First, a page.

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I'm currently writing API code which, several layers deep, wraps $.ajax() calls.

One requirement is that the user must be able to cancel any request (if it's taking too long, for example).

Normally this is accomplished via something simple, like:

var jqXHR = $.ajax(..);
$(mycancelitem).click(function () {
     jqXHR.abort();
});

However my code looks more like this:

function myapicall() {

    var jqxhr = $.ajax(…);
    var prms = def.then(function (result) {
        // modify the result here
        return result + 5;
    });

    return prms;
}

The problem here is someone calling myapicall() only gets a jQuery.Promise with no way to abort it. And while the sample above is very simple, in my actual code there are several layers of chaining, in many places.

Is there a solution to this?

share|improve this question
    
myapicall() returns the jqXHR object. Why wouldn't var api = myapicall(); api.abort(); work? Also, I don't think your return result + 5; does anything. – Rocket Hazmat Feb 13 '14 at 22:03
1  
the line def = def.then(...) means it's a chained promise. if you try it in code, you'll see what you get back is not a jqXHR, but rather a real jQuery.Promise, without abort. it doesn't return the jqXHR from the ajax request, but the chained promise. – automaton Feb 13 '14 at 22:06
    
Ah! I didn't notice that. What if you removed the def= before def.then()? Would that work? – Rocket Hazmat Feb 13 '14 at 22:09
1  
A solution would be to use a proper Promise library that does support cancellation and can assimilate jQuery deferreds. Unfortunately, I can't name one yet; but maybe you have more luck at searching. – Bergi Feb 13 '14 at 23:32
1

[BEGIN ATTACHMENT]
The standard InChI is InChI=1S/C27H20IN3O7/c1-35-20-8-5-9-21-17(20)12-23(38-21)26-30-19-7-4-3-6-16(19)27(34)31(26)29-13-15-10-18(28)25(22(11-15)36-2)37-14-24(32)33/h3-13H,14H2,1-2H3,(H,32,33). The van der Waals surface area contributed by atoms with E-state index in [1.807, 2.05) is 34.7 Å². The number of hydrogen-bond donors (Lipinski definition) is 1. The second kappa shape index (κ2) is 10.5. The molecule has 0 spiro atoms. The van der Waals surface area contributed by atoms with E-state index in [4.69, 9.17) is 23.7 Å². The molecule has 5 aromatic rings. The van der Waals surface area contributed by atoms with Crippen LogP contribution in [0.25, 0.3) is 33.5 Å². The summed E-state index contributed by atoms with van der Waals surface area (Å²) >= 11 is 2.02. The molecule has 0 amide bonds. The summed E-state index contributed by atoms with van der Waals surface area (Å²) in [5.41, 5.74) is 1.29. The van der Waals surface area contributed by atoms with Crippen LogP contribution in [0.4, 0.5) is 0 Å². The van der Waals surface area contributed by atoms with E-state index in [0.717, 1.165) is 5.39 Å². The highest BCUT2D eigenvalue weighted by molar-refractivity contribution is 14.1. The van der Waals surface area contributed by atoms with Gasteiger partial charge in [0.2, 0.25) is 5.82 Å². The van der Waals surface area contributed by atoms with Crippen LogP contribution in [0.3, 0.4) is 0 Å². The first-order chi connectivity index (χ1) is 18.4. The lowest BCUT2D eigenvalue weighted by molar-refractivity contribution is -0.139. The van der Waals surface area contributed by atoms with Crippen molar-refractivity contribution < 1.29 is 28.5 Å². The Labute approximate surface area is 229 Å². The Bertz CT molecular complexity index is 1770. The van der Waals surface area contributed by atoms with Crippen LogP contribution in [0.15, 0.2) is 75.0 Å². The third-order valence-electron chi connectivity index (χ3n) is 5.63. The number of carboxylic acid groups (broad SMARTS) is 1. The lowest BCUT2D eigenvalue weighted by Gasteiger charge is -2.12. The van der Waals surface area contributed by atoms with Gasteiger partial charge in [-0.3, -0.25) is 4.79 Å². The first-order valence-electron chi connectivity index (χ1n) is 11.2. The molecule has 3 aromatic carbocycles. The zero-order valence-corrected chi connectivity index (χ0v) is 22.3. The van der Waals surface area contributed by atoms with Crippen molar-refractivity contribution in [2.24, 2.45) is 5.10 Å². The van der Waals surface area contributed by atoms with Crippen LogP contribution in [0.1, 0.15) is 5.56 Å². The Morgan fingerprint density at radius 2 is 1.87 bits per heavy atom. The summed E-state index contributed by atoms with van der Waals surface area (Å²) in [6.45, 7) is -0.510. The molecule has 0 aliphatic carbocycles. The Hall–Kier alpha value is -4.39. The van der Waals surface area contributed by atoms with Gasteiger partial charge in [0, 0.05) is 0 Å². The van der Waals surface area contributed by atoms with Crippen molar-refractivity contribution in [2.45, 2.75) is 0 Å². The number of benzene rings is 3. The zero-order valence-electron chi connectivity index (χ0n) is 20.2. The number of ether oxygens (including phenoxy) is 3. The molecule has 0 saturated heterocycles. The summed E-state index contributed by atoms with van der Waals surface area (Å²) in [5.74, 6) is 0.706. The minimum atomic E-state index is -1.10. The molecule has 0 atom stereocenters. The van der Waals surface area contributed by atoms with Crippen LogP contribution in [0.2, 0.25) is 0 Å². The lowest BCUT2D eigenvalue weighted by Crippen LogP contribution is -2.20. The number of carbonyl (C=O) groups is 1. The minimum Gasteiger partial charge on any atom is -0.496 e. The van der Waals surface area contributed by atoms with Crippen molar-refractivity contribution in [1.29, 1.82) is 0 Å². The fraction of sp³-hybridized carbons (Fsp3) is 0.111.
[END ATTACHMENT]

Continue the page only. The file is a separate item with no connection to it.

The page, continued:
Hi @automaton, any news with this question? I stumbled at same problem – Strajk Nov 25 '14 at 9:37

you could return a object that has both the jqXHR and promise

function myapicall() {

    var jqXHR = $.ajax(..);
    var promise = jqXHR.then(function (result) {
        // modify the result here
        return result + 5;
    });

    return {jqXHR:jqXHR,promise:promise};
}
share|improve this answer
2  
ideally yes, this is what I would do. however, as I mentioned in my original question, unfortunately the calls span several layers, different files, etc. so I would have to update every call chain to start returning this object instead of just a promise, which isn't really feasible – automaton Feb 18 '14 at 16:29

Basically, you have you make your own promise which will represent the entire operation and add a special abort function to it. Something like the following:

function myapicall() {
    var currentAjax = $.ajax({ ... })
        .then(function(data) {
            ...
            return currentAjax = $.ajax({ ... });
        },
        function(reason) { wrapper.reject(reason); })
        .then(...)
        .then(...)
        .then(...)
        .then(...)
        .then(...)
        .then(...)
        .then(...)
        .then(...)
        .then(...)
        .then(...)
        .then(function(data) {
            ...
            wrapper.resolve(data);
        },